Sports should adapt to streaming services

As more people drop their cable subscriptions in favor of streaming services, it has grown evident that the way audiences consume sports has changed drastically. Live sports has kept  the cable industry intact; after all, sports is one of the few forms of entertainment that can’t be binged and require appointment viewing.

Still, live sports alone hasn’t kept people from cancelling their cable subscriptions. According to Bloomberg, “Every minute, another six people cut the cord.” Instead of paying for cable, people have chosen to sign up for a variety of streaming services like Netflix, Hulu or Amazon. The inclusion of channels like ESPN or Fox Sports in cable packages used to be enough retain diehard sports fans, but that does not seem to be the case anymore. ESPN, once viewed as an indestructible behemoth, lost two million subscribers in 2018, according to The Hill.

I experienced this shift for the first time this year. As a superfan of college football and pretty much every other sport (with the exception of baseball, apologies to Sam Arslanian), I assumed I would always need cable to watch games from the SEC to the Pac-12. But for the first time in my life, I didn’t have cable in my room, and so I turned to a variety of streams, both legal and otherwise.

To be honest, it’s nice not having to pay for cable. But being a sports fan and not having cable makes for an exhausting venture.

Streams are often unreliable, and the situation is made even worse by the notorious USC Wi-Fi. I’ve had games cut out right before game-tying field goals or vital free throws, as was the case during a Final Four game a couple weeks ago. Also, with people using a variety of streaming services, it’s become impossible to tell who is really watching the game live. I experienced this first-hand during Game 5 of the World Series, when a former friend barged in and spoiled the game’s last out. The possibility of “spoiling” sporting events was unheard of in the cable-era, but now it’s a real issue to be wary of, apparently.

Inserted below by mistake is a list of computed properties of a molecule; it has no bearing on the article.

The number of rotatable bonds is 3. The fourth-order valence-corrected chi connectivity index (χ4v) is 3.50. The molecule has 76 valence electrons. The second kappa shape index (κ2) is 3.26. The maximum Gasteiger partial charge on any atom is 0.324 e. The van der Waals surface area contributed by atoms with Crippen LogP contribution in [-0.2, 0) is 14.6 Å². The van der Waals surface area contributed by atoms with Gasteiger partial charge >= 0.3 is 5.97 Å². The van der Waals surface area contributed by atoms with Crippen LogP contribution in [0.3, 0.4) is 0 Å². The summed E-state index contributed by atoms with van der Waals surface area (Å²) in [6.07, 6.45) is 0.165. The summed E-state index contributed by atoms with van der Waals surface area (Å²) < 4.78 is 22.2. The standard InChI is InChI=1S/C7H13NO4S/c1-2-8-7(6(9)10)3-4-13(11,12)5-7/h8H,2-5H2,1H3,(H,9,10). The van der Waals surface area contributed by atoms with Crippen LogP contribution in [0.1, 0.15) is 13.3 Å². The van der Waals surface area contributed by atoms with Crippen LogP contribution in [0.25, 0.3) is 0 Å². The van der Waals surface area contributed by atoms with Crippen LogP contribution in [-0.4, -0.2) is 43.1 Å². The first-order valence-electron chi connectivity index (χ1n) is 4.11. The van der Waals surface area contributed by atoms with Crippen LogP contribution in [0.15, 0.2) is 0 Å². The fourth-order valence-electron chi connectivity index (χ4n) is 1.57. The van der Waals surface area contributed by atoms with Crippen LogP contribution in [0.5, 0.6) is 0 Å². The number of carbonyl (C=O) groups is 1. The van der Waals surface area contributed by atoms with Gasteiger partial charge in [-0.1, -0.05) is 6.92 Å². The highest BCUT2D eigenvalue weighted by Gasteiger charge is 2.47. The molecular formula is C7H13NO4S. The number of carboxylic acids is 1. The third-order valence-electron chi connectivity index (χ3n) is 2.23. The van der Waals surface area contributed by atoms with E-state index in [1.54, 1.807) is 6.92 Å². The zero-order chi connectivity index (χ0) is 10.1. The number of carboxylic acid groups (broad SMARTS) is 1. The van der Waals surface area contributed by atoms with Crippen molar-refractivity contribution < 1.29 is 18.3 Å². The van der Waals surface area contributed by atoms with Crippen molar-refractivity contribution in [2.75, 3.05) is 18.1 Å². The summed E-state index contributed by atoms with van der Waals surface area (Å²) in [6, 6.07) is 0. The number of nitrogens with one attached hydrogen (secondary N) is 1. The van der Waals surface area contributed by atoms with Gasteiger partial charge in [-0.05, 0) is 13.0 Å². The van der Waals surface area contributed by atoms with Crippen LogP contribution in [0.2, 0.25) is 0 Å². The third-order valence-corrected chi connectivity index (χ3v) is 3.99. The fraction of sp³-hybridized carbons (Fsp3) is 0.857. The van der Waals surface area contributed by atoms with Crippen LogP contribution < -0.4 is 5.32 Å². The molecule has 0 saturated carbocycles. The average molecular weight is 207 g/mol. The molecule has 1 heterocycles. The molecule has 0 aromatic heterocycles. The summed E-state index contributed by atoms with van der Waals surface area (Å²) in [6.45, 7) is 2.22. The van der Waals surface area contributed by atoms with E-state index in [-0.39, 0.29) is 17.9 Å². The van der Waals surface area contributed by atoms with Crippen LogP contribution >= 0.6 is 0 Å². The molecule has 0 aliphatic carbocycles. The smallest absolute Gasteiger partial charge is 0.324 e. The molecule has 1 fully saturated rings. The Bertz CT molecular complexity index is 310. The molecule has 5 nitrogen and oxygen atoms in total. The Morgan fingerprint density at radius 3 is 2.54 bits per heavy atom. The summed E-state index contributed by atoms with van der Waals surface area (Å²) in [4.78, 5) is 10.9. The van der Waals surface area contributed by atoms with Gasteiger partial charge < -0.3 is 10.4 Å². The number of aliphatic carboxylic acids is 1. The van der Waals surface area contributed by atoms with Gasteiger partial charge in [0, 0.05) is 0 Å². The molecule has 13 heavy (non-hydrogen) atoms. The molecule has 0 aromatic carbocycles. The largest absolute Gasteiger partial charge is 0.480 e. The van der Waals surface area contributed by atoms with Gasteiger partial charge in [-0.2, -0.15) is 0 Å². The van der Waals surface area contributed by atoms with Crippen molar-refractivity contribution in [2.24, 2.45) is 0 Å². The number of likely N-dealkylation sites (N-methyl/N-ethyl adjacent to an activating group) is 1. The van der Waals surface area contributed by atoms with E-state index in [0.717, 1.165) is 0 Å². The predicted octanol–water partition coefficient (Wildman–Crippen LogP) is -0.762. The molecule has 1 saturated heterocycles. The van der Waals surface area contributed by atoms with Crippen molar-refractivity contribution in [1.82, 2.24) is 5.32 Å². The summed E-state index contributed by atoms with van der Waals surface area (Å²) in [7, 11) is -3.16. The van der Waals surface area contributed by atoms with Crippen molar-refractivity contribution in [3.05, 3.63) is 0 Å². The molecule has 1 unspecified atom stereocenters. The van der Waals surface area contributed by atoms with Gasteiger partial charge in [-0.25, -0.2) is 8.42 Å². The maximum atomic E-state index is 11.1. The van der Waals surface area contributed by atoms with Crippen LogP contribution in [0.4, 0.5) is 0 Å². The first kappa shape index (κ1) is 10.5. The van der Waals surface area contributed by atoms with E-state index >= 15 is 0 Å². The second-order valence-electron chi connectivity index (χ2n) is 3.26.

Adding to the annoyance, setting up streams seems for sporting events seems to take days, especially for high-profile events. By the time I established a stable connection to watch this year’s College Football Playoff National Championship, Clemson had already amassed a sizable lead, extinguishing any drama. It would have been wiser to try and get a table at Buffalo Wild Wings.

In the streaming era, there’s also the common nuisance of having to switch between too many different streaming services. In the past, going from an NBA game on TNT to a college football contest on SEC Network required a few clicks of a remote. In this daunting new age, that becomes a 10-minute task, just to switch apps and sign into the new one. It’s now far more convenient to stick with one streaming service for an extended period of time, rather than channel-surfing to catch all of the day’s biggest sporting events.

The advent of new technologies was supposed to make our lives simpler, but now there’s an overload of avenues to sports consumption. There needs to be a more centralized way for sports fans to watch sports outside of the overpriced, traditional cable model.

A few companies are trying to transition live sports broadcasts into the new age. ESPN launched its ESPN+ streaming service a year ago, with a price tag of $4.99 a month. It’s an attractive price, and the company possesses a deep library of content, but the app’s dearth of actual live sports is a detracting point.

Hulu might actually have the best shot at attracting sports fans. For $44.99 a month, users of Hulu TV gain access to sports channels like ESPN, CBS and regional Fox Sports networks all in one stop. It’s not cheap, but compared to paying $85-100 for cable, it’s a solid deal.

Still, Hulu TV does not solve the root of the problem for sports fans; they still have to pay for unwanted channels such as Freeform or Oxygen (these channels were picked at random, and I apologize to any fans of the NBA and Pretty Little Liars). There needs to be a service that supplies all the major sports channels in one spot for a flat fee to end all this app-switching and bundling madness.

With or without cable subscriptions, sports fans will always find ways to consume live events. Often, this is through illegal streams on Reddit, where people can find links to the exact game they want to watch. Unless broadcasting companies want to continue losing out to this alternative, it’d be wise for them to figure out how to adapt to the streaming age, while retaining the convenience cable offers.

Every year for my column, I do a mock of what I think will happen in the first ten picks of the NFL Draft. Last year, I correctly picked three of the first ten picks, so naturally the goal is to double that total this time around. Let’s get started.

No. 1 Arizona Cardinals: Kyler Murray, QB Oklahoma

No. 2 San Francisco 49ers: Nick Bosa, DE Ohio State

No. 3 New York Jets: Josh Allen, DE Kentucky

No. 4 Oakland Raiders: Quinnen Williams, DT Alabama

No. 5 Tampa Bay Buccaneers: Ed Oliver, DT Houston

No. 6 New York Giants: Dwayne Haskins, QB Ohio State

No. 7 Jacksonville Jaguars: Jawann Taylor, T Florida

No. 8 Detroit Lions: Rashan Gary, DE Michigan

No. 9 Buffalo Bills: Andre Dillard, T Washington State

No. 10 Denver Broncos: Drew Lock, QB Missouri